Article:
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Wednesday, March 13, 2013

Newly Diagnosed? Some Things to Do Now

What to Do When Everything is New


You’ve just been diagnosed with a chronic illness, and are dizzy with the thought of it. The learning curve is steep. Listening to your physician, and perhaps reading the literature that she or he has given you are both good first steps. The problem is, that going only that far leaves you in the position of waiting, and of letting time pass without action. One of the important things that many of us have learned is that letting time pass without fighting full out allows your disease to progress. The longer it progresses, the harder it seems to be to turn it around, so that you are chasing it, instead of it chasing you.


What’s a body to do? Here are some ideas from people who have been through it.


First, don’t consider your diagnosing physician the be all and end all of your medical care. Begin to assemble a team of people to support you. Start with your primary care physician (PCP) and your specialist such as the neurologist (neuro) or endocrinologist. Look into what other medical specialties might know things to help you. Add to that some practitioners of alternative treatments such as a chiropractor (chiro), acupuncturist, massage therapist, physical therapist, herbalist or naturopath.

Now, think about your support. Who else needs to be on your team from the get-go? Your family and friends are critical. Imagine, if it’s hard for you to adjust to the new diagnosis, it’s doubly hard for them. They don’t feel what you feel, and their fears about loss are different fears than yours. You might fear a stiffening body or a wheelchair in your future. A person in your family might be thinking about the loss of your contributions to family life, and the contributions you make that he or she will have to make up for somehow. Of course, if you’ve been covering your losses well, your partner might not even be thinking of losses, but just of a bit of time out for the doctor’s appointments, some medicine, and life back to normal. It will not be normal, even when it appears to be so.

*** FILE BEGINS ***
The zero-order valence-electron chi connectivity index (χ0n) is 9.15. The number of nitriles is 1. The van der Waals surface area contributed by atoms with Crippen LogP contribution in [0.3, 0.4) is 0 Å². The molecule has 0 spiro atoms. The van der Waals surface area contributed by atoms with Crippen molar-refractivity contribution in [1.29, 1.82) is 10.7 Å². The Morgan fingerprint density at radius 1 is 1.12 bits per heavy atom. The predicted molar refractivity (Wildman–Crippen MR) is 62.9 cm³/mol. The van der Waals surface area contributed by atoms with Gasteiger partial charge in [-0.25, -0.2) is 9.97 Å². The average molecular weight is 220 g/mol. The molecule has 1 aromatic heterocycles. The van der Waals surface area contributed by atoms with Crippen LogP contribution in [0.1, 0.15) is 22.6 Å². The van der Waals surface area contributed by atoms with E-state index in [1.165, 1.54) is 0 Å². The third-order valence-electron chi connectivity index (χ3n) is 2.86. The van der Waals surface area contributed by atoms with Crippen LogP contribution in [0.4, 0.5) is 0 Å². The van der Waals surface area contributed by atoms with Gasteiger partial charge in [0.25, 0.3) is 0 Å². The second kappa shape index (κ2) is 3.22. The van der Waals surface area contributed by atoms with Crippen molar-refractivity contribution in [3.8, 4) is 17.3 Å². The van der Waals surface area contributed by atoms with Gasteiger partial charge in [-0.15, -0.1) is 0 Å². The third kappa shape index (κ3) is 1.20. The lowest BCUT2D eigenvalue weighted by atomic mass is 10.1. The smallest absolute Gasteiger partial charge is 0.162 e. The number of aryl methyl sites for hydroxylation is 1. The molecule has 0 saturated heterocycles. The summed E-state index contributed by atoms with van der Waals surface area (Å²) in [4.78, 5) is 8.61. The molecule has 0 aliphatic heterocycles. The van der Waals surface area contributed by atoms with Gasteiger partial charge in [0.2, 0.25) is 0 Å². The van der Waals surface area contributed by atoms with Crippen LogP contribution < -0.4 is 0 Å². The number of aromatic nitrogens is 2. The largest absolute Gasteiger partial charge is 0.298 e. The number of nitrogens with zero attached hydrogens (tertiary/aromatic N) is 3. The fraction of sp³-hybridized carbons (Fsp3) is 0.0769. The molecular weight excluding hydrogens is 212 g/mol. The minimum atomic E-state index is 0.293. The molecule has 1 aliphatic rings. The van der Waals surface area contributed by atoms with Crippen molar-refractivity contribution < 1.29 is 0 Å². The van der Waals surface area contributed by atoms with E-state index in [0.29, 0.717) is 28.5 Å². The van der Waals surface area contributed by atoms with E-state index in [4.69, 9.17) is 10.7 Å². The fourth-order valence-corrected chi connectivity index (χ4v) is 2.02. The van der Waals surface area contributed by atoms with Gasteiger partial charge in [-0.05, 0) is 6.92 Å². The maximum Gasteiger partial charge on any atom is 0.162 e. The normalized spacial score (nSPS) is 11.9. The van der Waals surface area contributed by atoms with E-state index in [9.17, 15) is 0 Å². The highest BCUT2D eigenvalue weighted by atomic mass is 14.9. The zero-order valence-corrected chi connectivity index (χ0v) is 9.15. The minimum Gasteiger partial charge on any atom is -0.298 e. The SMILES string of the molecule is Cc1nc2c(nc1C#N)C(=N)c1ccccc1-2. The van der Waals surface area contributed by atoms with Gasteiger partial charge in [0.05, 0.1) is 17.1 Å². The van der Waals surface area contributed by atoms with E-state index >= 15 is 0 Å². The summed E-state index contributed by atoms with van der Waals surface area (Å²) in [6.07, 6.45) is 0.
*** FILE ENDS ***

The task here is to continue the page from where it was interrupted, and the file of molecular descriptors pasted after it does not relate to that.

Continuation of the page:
When you’re ready, take a look on youtube and other video sites for short films about your disease by people who have it, or by the organizations that do work supporting research into it. Listen to voices of experience. Come back to listen again in a few months, once you have a deeper understanding of your illness.

Once you find some videos, ask your loved ones to watch them with you, or to watch the videos and then talk about them with you. It’s important for everyone to learn that even on days when you look well, this disease is still going on inside of you, and you are still spending energy in the fight against it.

Some diseases take a lot of energy from you. For example, multiple sclerosis can begin to cause fatigue without notice. Suddenly, you could be sleeping in the middle of work or play. It’s important to begin to ration your energy right from the start. Ease up a little on your commitments, and plan time to rest and heal in between activities. It’s okay to use the power scooter at the grocery store, instead of pushing the cart. Learn to save your energy for what counts, and take advantage of things that will lower the stress on your body. Part of conserving energy is learning to say “No.” Balance is more important than ever, and you are in charge of making sure you have some equilibrium in your life.

Some diseases will cause aches and pains. Your doctor will probably have some prescriptions to try. There’s also a lot you can do with diet and nutrition to minimize pain. Don’t wait until your illness is crippling you. Make dietary adjustments as soon as you can. You can slow the progress of many diseases just by changing what you eat.

Disease usually occurs and grows when the body is in a state of inflammation. You can change that by eating and anti-inflammatory diet. I'll go into some food issues tomorrow. For now, search for gluten free, Dr. Wahls', Dr. Fuhrman's, Dr.  Jelinek's and Dr. Swank's diets.